A Case ‘Strung Together With Macaroni Noodles’

Oct 24

Published in the Florida Sun-Sentinel, Nov 24, 2007

Against heavy odds, the American justice system has prevailed once again. After a record 19 days of deliberation, a jury in Dallas did not return even one guilty verdict on almost 200 charges brought against officials of the Holy Land Foundation (HLF) Muslim charity.

This marked the third time that government prosecutors failed to win a conviction in a high profile case related to charges of support for terrorism by members of the American Muslim community.

Earlier this year, an Illinois jury acquitted Mohammed Salah and Abdelhaleem Ashqar on charges that they aided terrorists in Palestine. Two years ago, Dr. Sami Al Arian also was found not guilty of similar charges.

Matthew D. Orwig, a former United States Attorney, described the HLF mistrial as, “A stunning setback for the government.”

Professor David Cole, one of America’s leading Constitutional scholars, said, “It suggests the government is really pushing beyond where the law justifies them going.”

One HLF case juror told The Associated Press, “I thought they were not guilty across the board.” Juror William Neal added that the case “was strung together with macaroni noodles. There was so little evidence.” He said the government “really used fear” to try to sway the jury.

To view an interview with William Neal, click here.

This was a classic case of guilt by association and a political vendetta against American citizens to carry out the agenda of a special interest group – the Israel Lobby.

HLF officials were never accused of any acts of violence. The prosecution laid out a bizarre theory that HLF, by sending money to feed orphans in Palestine, was freeing up funds that were then used to pay for acts of terror.

Missing from this argument was the fact that the 12 charities HLF funded have not been designated as terrorist organizations by either the U.S. or Israeli governments. Moreover, some of the same charities also received money from the U.S. government-funded USAID.

The case against HLF was a political witch-hunt that had nothing to do with America’s security. The closure of HLF appears to be an attempt to block humanitarian assistance to some of the most impoverished people in the world – Palestinians living under Israel’s Apartheid-like occupation.

Most Americans did not get to hear how their hard-earned tax dollars are being wasted to counter non-existent “Muslim conspiracies” to overthrow the American Constitution and impose Shariah laws. Yes, believe it or not, the prosecution in the HLF case laid out such preposterous theories to support their flimsy case.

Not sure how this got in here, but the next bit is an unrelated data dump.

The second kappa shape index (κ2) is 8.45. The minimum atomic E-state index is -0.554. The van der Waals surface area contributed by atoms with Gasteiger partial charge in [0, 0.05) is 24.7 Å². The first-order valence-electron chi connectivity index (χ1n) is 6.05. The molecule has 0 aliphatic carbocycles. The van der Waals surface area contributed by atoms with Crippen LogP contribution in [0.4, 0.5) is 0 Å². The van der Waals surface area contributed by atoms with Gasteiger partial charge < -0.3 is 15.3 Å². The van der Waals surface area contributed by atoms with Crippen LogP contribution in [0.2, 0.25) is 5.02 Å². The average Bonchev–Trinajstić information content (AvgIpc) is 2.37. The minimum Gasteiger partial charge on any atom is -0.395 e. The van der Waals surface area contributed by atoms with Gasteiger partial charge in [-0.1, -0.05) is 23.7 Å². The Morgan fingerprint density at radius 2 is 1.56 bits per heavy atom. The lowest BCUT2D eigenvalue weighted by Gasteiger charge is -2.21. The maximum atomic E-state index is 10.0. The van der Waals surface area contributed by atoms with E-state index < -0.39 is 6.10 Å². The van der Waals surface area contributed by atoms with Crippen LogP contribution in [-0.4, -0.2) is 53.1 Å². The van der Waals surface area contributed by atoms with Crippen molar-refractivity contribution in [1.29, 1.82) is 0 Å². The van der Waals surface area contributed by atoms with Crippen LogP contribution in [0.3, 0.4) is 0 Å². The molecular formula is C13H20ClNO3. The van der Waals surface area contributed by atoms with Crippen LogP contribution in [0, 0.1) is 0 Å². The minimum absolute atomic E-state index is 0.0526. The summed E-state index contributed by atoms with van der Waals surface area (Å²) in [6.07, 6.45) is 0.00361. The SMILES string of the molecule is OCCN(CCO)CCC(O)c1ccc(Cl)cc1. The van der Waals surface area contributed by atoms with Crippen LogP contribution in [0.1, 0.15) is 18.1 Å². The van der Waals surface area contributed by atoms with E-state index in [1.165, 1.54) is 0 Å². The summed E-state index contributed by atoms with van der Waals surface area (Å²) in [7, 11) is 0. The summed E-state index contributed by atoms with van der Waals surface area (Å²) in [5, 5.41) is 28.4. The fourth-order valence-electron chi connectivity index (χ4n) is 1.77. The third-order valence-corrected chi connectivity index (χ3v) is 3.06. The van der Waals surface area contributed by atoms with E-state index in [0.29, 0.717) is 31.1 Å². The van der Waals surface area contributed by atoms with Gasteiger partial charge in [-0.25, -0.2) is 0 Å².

In addition, the prosecution resorted to the apparently unconstitutional tactic of not allowing the defendants to confront their accusers, an unprecedented step in the history of the American judicial system.

The government also violated its own guidelines by publicly naming mainstream American Muslim groups such as CAIR, Islamic Society of North America (ISNA) and North American Islamic Trust (NAIT) as ‘un-indicted co-conspirators.”

The National Association of Muslim Lawyers and the National Association of Criminal Defense Attorneys sent a letter to then Attorney General Alberto R. Gonzales objecting to the list and saying it could lead to increased discrimination against American Muslims. CAIR filed an amicus brief challenging the prosecution’s actions.

Throughout this ordeal one thing has stood out – the American Muslim community’s principled stand in favor of justice. The community had placed its trust in HLF by making it the number one Muslim charity in America. Despite the smear campaign conducted against HLF, the community’s faith in that charity never wavered.

Muslims raised funds to pay for the defense of HLF and will continue to do so until the zakat that
they gave to help people in need is either spent for that purpose or returned to the original donors so that they can fulfill their God-given obligation.

Islam teaches us to be compassionate and merciful. We carry out the principles of our faith when we send our money to feed, clothe and shelter the least fortunate among us. Those who cast doubt about our intentions and our commitment to carry out our religious obligations are promoting a form of Islamophobia.

“O you who believe, Stand out firmly for justice, as witnesses to God, even if against yourselves, or your parents, or your kin, and whether it be (against) rich or poor: for God can best protect both. Follow not the lusts (of your hearts), lest you swerve, and if you distort (justice) or decline to do justice, verily God is well acquainted with all that you do.” Holy Quran, 4:135

The defendants in the HLF trial and their families have endured much. We pray that justice continues to prevail.

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